The Infrastructure Consortium for Africa’s annual report, researched and produced by analysts at African Energy and parent company Cross-border Information (CbI), points to positive trends in financing for energy and other critical sectors across the continent. But while public donors and private investors are keen to buy into more deals, implementing cross-border mega-schemes is more difficult
The Infrastructure Consortium for Africa (ICA) reports that out of the four sectors it analyses – energy, transport, water, and information and communications technology (ICT) – transport operations attracted the most financial commitments ($34.5bn) of any sector in 2014, taking all sources of finance into account. This was largely due to $17.6bn in national government budget allocations and the $8.4bn of investment certificates for Egypt’s Suez Canal expansion. Among ICA members, which include leading national and multilateral donors, the energy sector received more commitments than any other sector in 2014, when ICA members committed $9.2bn out of the $22.4bn committed to the sector from all sources of finance.
Public and private sector operators expressed concern about the slow progress of major regional projects, notably the Programme for Infrastructure Development in Africa (PIDA) and its Priority Action Programme (PAP). Many operators see smaller schemes and new commercial models as the way to provide power to hundreds of millions more consumers across sub-Saharan Africa.
Unveiling its annual report, Infrastructure Financing Trends in Africa 2014, the ICA Secretariat said a total of $74.5bn was committed last year to its four sectors of focus. This figure is based on reported ICA member data, identifiable commitments made by 42 African national governments, non-ICA member external public sector funders and the private sector.
This was less than the $99.6bn reported in 2013 (AE 290/19). However, the headline figure obscures some promising trends in support for energy and other infrastructure apparent since 2012 (AE 266/19). The reported downturn was largely due to a sharp fall in Chinese commitments, particularly for transport projects, from $13.9bn to $3.09bn, as recorded by ICA’s monitoring (AE 309/19). The 2013 figures were also skewed by the inclusion of an exceptional $7bn of commitments from US President Barack Obama’s Power Africa initiative, a slowdown in private sector commitments to the transport sector, and a more rigorous approach to reporting of central government budget allocations in ICA and other methodology.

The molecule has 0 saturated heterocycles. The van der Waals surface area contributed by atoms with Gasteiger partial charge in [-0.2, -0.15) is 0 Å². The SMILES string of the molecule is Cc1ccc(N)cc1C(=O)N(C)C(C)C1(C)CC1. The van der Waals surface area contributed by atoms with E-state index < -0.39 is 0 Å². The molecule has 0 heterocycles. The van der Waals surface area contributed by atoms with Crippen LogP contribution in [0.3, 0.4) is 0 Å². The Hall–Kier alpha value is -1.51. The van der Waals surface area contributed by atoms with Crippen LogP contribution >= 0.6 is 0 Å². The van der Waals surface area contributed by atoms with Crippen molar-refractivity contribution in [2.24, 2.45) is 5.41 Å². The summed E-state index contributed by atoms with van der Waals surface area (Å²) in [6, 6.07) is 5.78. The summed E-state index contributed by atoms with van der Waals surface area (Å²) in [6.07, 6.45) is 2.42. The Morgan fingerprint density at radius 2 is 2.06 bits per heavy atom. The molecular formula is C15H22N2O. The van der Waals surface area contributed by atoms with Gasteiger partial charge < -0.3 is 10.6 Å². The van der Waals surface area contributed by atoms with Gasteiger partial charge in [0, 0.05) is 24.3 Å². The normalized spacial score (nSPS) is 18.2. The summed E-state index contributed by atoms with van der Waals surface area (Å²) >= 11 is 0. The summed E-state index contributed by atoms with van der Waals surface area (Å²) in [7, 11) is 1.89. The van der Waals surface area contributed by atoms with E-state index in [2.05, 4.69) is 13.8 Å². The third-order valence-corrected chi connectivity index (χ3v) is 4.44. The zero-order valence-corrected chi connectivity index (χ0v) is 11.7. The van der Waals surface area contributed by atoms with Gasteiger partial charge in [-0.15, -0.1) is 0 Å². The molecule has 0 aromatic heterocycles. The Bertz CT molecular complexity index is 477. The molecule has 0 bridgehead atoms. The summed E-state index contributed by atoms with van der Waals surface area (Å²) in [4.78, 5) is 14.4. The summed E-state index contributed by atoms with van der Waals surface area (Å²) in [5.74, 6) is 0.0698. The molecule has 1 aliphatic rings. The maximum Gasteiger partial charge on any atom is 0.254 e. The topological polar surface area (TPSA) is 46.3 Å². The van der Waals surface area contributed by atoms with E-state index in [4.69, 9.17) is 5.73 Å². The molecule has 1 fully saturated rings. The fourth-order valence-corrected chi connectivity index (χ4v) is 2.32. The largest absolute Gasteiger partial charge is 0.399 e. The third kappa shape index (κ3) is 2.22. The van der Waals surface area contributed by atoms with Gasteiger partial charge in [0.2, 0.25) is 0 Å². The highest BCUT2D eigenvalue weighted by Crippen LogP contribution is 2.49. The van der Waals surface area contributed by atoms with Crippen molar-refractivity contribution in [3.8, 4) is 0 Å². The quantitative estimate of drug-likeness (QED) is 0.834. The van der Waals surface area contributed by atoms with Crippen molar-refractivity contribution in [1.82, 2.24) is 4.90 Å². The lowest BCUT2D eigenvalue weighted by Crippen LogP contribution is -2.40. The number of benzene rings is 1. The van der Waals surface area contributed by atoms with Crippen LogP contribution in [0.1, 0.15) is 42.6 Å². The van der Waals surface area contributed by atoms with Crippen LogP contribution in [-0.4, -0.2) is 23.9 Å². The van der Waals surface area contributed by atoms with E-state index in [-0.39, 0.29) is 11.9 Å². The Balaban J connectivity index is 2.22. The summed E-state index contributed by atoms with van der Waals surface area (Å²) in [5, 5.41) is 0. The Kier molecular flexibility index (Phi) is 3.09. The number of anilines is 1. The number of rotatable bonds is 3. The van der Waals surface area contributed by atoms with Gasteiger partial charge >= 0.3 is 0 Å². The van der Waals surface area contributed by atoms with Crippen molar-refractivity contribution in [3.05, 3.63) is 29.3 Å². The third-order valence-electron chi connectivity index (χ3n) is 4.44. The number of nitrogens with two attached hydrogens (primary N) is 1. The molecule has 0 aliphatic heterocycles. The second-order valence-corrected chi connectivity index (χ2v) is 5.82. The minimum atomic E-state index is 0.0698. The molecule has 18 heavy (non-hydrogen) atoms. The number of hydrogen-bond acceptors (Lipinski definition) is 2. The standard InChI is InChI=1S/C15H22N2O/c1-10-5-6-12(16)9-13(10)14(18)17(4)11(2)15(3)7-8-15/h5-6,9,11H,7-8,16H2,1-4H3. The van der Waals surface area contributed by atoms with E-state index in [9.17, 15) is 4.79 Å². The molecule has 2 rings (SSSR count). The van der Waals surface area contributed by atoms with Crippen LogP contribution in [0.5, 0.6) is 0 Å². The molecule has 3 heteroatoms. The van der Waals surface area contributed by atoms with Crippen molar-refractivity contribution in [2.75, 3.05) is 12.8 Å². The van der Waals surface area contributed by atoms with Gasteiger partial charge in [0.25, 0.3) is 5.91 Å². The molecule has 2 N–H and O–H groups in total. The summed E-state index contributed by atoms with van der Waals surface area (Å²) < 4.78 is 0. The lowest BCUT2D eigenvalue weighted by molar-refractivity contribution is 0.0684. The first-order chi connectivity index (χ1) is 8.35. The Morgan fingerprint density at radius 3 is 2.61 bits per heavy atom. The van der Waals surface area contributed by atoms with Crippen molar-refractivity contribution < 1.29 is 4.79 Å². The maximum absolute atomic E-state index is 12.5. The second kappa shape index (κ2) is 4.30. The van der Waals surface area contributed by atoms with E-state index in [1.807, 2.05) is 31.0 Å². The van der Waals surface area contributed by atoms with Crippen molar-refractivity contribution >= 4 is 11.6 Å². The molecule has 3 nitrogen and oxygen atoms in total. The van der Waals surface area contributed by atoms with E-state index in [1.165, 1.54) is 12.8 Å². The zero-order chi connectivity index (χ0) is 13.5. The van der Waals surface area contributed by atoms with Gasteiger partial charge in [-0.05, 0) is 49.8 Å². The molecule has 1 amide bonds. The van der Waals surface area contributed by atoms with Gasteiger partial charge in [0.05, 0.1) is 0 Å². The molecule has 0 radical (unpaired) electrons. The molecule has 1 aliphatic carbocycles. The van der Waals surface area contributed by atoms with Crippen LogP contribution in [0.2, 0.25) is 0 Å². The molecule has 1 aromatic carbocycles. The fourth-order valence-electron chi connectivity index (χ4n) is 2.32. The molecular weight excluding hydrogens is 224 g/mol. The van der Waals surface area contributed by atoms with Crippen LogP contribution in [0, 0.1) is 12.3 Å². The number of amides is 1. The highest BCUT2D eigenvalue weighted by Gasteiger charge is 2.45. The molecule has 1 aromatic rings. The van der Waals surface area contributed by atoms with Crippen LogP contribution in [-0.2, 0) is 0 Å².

Among ICA members, multilateral development banks led the way in providing funding flows. The World Bank Group (WBG) reported commitments totalling $2.3bn to energy projects, while the AfDB made an unprecedented $1bn allocation to Angola’s power sector reform programme.
The ICA’s bilateral and multilateral members reported total commitments of $18.8bn in 2014. Although this was less than the $25.3bn reported in 2013, it demonstrates a steady underlying trend: when the exceptional $7bn US contribution is excluded, their 2013 commitments totalled $18.3bn. The report comments: “On a like-for-like basis with reporting by broadly similar organisations, ICA members’ annual commitments for 2012-14 respectively were $18.7bn, $18.3bn and $18.8bn.”
Conventional financing instruments remain the most used by ICA members in 2014, when loans accounted for $14.3bn (75% of the total) and grants for $2.7bn (14%) of commitments. Meanwhile, ICA members’ disbursements held steady, “edging to a record peak of $13bn in 2014, compared with $12.7bn in 2012 and $11.4bn in 2013”. The bulk of recently committed funds has yet to be disbursed, despite US efforts to drive Power Africa forward (AE 306/8).
African Energy's work with the ICA
African Energy's parent company Cross-border Information (CbI) is consultant to the ICA Secretariat for its Annual Report. Our work with the ICA includes data collection, collation and analysis and the African Infrastructure Investment Survey of private sector attitudes.
Our research work on African national governments’ infrastructure budgets in 2014 produced data for 42 countries, substantially drawn from official budget statements, expenditure frameworks or other official government documents. We also provided some perspectives on subnational funding that indicated that funds generated by city, municipal and other subnational governments as well as state utilities may make significant contributions to Africa’s infrastructure development.
For more information about the report and our work with the ICA contact:
t: +44(0)1424 721667